This week, Emily recommends some insightful interviews to keep you company on a slow autumnal afternoon.
If April is the cruelest month and July is the most exuberant, then November, I think, is the most introspective. It’s cold outside, and the days are getting shorter, and everyone’s looking forward to getting together with friends and family for Thanksgiving (here in the States at least) and then the holidays. It’s not so much a time of going out to picnics and barbecues and meeting new people — it’s a time of huddling up with a good book or album (see our list from last year for recommendations!) and checking-in with yourself.
It’s no surprise, then, that the main November-y quote that’s been going around my social media feeds this week is from Famous Introvert Emily Dickinson:
It is also November. The noons are more laconic and the sunsets sterner, and Gibraltar lights make the village foreign. November always seemed to me the Norway of the year.
(Note: that link is TOTALLY worth your time. Not to over-promote my own curatorial attempts or anything, but seriously. It’s awesome.)
Whatever Famous Introvert Emily Dickinson might have to say about it, though, introspection isn’t just about sitting alone, though. It’s about good conversation and meaningful dialogue and emotional intimacy. It’s about thinking about yourself, but not in a totally narcissistic way. It’s about taking stock. So this week, in honor of good conversations, and meaningful dialogue, and grey November afternoons, I’m recommending seven interviews to keep you company as you cuddle up with wool blankets and kitty cats and long novels and all of the other accoutrements of slow autumnal days.
Lovell turns a gorgeous interview with Colbert (about the then-forthcoming Late Show) into a profile that covers show biz, politics, silliness, Tolkien, religion, and grief.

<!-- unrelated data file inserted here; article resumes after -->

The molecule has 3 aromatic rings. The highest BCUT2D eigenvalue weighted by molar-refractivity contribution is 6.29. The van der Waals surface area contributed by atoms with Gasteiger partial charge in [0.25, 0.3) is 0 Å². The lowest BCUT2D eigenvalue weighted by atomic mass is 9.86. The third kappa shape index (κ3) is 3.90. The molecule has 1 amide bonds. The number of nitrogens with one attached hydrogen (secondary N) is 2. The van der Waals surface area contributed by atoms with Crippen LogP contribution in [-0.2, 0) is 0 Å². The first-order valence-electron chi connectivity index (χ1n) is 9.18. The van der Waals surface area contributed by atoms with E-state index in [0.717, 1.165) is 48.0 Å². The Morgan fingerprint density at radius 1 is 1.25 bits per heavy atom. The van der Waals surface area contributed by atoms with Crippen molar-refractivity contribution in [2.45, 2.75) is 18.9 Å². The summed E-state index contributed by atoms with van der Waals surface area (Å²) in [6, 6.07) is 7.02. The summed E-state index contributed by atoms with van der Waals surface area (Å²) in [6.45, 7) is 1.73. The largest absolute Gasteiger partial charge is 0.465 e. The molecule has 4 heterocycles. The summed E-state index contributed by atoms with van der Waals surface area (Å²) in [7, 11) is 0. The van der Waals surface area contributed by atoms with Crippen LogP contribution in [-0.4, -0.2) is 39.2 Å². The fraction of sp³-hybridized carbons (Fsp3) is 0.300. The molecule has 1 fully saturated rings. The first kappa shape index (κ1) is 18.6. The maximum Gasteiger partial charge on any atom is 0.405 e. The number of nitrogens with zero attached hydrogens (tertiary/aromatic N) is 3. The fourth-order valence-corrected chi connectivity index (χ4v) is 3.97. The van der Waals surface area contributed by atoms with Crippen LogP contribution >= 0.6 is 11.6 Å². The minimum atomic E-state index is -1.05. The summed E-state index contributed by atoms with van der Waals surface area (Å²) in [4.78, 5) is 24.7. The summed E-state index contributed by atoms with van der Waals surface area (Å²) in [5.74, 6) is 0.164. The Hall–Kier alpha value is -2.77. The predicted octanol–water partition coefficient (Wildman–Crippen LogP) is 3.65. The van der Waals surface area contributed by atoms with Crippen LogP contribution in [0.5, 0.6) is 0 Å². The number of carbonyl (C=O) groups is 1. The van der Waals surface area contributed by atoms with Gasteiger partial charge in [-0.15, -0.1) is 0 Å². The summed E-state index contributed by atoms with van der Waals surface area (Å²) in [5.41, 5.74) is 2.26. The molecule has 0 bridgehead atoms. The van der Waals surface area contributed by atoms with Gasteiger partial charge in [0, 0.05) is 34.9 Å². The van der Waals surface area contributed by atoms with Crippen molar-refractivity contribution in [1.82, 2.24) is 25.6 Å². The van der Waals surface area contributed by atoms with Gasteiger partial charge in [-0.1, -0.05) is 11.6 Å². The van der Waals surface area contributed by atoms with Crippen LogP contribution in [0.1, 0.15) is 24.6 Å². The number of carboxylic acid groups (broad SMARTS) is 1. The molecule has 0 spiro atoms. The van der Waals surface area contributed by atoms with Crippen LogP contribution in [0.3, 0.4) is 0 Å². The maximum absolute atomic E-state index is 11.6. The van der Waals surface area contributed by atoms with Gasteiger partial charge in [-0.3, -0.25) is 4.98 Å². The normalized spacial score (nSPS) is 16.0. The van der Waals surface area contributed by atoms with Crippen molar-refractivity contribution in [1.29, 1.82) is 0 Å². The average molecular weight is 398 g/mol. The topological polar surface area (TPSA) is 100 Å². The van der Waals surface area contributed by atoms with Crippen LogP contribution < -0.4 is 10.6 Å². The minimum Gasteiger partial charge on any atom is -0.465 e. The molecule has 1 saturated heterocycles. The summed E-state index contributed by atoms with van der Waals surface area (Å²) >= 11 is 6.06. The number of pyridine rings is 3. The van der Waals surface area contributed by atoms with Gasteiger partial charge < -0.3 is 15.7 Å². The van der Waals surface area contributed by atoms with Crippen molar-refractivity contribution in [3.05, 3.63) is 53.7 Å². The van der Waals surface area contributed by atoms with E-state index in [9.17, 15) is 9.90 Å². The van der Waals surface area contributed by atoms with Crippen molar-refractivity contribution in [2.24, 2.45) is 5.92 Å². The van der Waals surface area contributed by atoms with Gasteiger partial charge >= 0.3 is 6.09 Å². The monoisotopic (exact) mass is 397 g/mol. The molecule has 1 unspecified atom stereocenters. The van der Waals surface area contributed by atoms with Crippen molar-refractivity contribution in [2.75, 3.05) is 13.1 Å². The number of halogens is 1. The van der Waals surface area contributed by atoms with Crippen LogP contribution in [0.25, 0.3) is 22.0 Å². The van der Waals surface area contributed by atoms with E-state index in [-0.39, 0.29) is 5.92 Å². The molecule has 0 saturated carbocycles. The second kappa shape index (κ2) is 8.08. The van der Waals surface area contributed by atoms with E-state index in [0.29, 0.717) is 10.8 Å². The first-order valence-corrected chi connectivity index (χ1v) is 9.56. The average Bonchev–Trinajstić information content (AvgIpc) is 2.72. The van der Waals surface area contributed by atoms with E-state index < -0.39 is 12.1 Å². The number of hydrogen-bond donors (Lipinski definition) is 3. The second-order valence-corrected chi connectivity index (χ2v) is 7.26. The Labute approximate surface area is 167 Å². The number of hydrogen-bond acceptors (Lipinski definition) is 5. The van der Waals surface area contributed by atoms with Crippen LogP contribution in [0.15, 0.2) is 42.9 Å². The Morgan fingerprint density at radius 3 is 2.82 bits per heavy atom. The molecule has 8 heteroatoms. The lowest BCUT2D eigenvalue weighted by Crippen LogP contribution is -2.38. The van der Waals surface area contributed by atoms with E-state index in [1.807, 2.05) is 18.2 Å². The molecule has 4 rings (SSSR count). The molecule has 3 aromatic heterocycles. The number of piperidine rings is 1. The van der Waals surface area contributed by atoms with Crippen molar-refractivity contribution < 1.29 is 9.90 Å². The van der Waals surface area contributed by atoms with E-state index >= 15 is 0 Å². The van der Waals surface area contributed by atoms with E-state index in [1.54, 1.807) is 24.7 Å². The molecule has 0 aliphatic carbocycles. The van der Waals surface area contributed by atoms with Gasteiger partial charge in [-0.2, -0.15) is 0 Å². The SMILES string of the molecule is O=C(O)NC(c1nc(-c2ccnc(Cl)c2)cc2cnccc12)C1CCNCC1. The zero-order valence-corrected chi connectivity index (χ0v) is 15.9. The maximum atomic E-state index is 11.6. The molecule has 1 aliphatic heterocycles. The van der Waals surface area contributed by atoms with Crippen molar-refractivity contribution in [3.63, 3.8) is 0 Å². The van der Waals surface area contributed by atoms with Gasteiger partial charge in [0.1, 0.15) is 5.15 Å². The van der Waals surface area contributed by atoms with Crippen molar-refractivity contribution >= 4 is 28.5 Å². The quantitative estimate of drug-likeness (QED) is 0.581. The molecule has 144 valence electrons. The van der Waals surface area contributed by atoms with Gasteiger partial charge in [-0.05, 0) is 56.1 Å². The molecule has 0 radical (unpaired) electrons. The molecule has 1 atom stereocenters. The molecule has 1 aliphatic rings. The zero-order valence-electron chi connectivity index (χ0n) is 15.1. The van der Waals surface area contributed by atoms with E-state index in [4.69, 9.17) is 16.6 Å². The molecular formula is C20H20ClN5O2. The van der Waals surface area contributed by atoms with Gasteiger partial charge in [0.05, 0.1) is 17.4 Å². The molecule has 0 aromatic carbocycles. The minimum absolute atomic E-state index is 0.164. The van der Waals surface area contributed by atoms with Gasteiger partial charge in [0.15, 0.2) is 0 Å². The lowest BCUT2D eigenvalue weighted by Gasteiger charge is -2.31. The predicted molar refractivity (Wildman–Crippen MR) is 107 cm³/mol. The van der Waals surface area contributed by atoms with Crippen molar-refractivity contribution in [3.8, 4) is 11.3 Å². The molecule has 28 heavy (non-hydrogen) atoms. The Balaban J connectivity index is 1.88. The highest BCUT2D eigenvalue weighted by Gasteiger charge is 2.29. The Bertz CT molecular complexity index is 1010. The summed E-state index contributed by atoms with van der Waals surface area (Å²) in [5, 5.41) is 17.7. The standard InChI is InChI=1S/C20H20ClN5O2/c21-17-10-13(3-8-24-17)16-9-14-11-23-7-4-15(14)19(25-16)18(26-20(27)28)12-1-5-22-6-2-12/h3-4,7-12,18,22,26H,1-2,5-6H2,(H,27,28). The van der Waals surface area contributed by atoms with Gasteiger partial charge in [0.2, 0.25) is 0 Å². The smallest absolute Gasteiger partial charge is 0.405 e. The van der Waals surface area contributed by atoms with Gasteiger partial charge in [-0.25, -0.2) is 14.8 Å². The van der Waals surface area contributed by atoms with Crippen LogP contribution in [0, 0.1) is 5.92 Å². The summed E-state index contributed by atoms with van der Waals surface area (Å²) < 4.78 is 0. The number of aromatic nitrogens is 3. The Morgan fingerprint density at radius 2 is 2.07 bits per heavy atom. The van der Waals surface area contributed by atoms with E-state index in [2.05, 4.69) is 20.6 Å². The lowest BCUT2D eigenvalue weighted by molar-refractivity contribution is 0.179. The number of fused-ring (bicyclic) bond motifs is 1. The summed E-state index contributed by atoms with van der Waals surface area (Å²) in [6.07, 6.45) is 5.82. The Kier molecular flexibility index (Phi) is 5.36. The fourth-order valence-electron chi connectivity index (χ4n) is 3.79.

“The next thing he said I wrote on a slip of paper in his office and have carried it around with me since. It’s our choice, whether to hate something in our lives or to love every moment of them, even the parts that bring us pain. ‘At every moment, we are volunteers.’”
Obama and Robinson interview each other — or maybe just chat — for the New York Review of Books.
“And it [Hamilton: An American Musical] is brilliant, and so much so that I’m pretty sure this is the only thing that Dick Cheney and I have agreed on—during my entire political career—it speaks to this vibrancy of American democracy, but also the fact that it was made by these living, breathing, flawed individuals who were brilliant.”
(Sorry, you guys. I’m really really not done connecting everything in my life back to Hamilton. But, in my defense, Barack Obama isn’t either.)
On a film podcast dedicated to interviewing people who were also in famous moments in cinema history, Matt Gourley sits down to talk with Stephen Tobolowsky about Groundhog Day, Harold Ramis, and Deadwood.
The hosts of the excellent podcast Another Round talk to Hillary Clinton about politics, sexism, Black Lives Matter, and squirrels.
Miranda July turns an interview with Rihanna — in which they talk about Instagram, guys, and race — into a meditation on what it means to feel connected to celebrities.
“‘Rihanna. I’m going to meet her, to interview her. That’s where we’re going.’’
‘‘You kidding? That’s my girl,’’ he said. ‘‘I love her. She’s so down-to-earth. She always keep it cool with her friend and her family. Her and Melissa, I think they are the best celebrity friends. I always say that.’’
Susan Burton talks to Terry Gross about what it means to have an intimate conversation with a stranger.
‘‘I try not to confuse the two. I try not to equate the interview with real life. But at the same time, there’s an intimacy in the interview — like, I’m telling you things that people I work with probably don’t know, because it doesn’t come up. I would tell them if they asked, but it’s just not a part of what you talk about in day-to-day work life necessarily.’’
Terry Gross, the Queen of Interviews herself, talks with Maurice Sendak about life, death and children’s literature.
“Live your life. Live your life. Live your life.”